“It is not in heaven, that you should say, ‘Who will go up to heaven for us to get it for us and make us hear it, that we may observe it?’ Nor is it beyond the sea, that you should say, ‘Who will cross the sea for us to get it for us and make us hear it, that we may observe it?’ But the word is very near you, in your mouth and in your heart, that you may observe it.”  (Deuteronomy 30:12-14)

Stephen Williams

Spiritual Orientation

My attention was drawn to a hairy little spider about the size of a black bean.  It effortlessly moved into my field of vision as it slipped out from under the deck rail onto the inside edge of the two by four.  Then it crossed over onto the top and back to the side where it clung on like it was a rock climber on the side of a cliff.  It crossed back underneath where it rested on the surface of the underside of the rail.  It was under it but on it.  It was weightless.  It experienced no inhibition.  It moved freely from one orientation to the other.  

The Bible refers to a spider in Solomon’s palace (Proverbs 30:28 KJV).  It would have eluded the guards and easily entered without detection.  Except for this day.  When Solomon was still and focused enough to notice (Psalm 46:10).  Then the spider entered his meditation.  Uninvited but welcome.  The palace became his study and his meditation became Scripture.  Solomon moved as effortlessly as the spider on my deck from a worldly orientation to a heavenly perspective.  He left gravity behind and everything else that would pull him away and he crossed over into the spirit.  He transitioned from the underside and shed his camouflage.  He slid out of any blind spot that hid God from his vision.  He came into the rays of light.  God could see him on either surface, but Solomon moved into God’s presence so he could see the heavens that declare the mystery of dwelling in the Spirit.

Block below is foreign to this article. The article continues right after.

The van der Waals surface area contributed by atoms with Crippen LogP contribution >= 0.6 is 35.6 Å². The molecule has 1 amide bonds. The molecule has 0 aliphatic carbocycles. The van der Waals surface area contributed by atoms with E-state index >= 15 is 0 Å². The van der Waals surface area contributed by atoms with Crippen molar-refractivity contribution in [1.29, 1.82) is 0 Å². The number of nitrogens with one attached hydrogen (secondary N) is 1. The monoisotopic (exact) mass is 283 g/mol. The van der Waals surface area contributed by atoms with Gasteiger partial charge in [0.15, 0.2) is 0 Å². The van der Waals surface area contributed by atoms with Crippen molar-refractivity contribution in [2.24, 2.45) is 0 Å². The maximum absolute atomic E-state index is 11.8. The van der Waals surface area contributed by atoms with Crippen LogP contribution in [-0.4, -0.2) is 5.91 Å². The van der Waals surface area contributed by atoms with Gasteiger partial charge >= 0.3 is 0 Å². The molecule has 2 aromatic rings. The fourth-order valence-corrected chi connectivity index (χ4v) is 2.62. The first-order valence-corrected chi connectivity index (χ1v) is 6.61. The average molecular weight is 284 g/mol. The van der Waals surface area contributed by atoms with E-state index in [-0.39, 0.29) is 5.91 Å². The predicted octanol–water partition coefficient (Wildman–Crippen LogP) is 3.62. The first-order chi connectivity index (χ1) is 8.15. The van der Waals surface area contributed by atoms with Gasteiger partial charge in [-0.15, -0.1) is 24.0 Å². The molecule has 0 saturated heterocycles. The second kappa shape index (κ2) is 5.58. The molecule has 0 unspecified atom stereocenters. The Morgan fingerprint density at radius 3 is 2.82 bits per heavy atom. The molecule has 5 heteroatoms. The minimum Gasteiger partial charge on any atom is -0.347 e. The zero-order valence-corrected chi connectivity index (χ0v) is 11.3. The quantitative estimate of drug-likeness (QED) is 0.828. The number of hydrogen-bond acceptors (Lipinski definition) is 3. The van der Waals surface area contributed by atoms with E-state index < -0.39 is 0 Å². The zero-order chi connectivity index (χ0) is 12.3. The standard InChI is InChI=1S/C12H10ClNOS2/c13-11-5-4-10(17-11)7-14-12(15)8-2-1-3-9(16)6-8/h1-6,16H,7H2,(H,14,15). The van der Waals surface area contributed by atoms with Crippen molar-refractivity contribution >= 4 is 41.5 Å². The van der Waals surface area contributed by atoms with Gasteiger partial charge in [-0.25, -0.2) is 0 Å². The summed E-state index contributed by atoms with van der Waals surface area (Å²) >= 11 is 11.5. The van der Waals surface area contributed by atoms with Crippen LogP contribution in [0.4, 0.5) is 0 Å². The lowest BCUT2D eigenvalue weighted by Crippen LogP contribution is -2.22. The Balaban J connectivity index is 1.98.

“Those who live according to the Spirit have their minds set on the things of the Spirit” (Romans 8:5b).

Stephen Williams


The walls were marsh green – the kind of shade that would not draw attention to itself unless one had nothing else to glare at.  The hurdle seemed to me to span upward to an unreachable height.  A little window with a narrow shelf extending back into the small room to cover the cinder block wall was cluttered with bottles – probably chemicals for cleaning.  If I could just jump that high!  

This little washroom at the back of my first-grade classroom was where I waited for feedback to be distributed for behaviors that I was sure were perfectly innocent.  Mrs. Irene, my teacher, seemed to bide her time before carrying out the punishment.  The confining wait was apparently worse than the discipline since I cannot remember the outcome.  But the nightmarish chastisement of an unreachable window cut into a marsh green fortification, frustrated me to the extent that the image is deeply engraved into the raw nerves of my brain.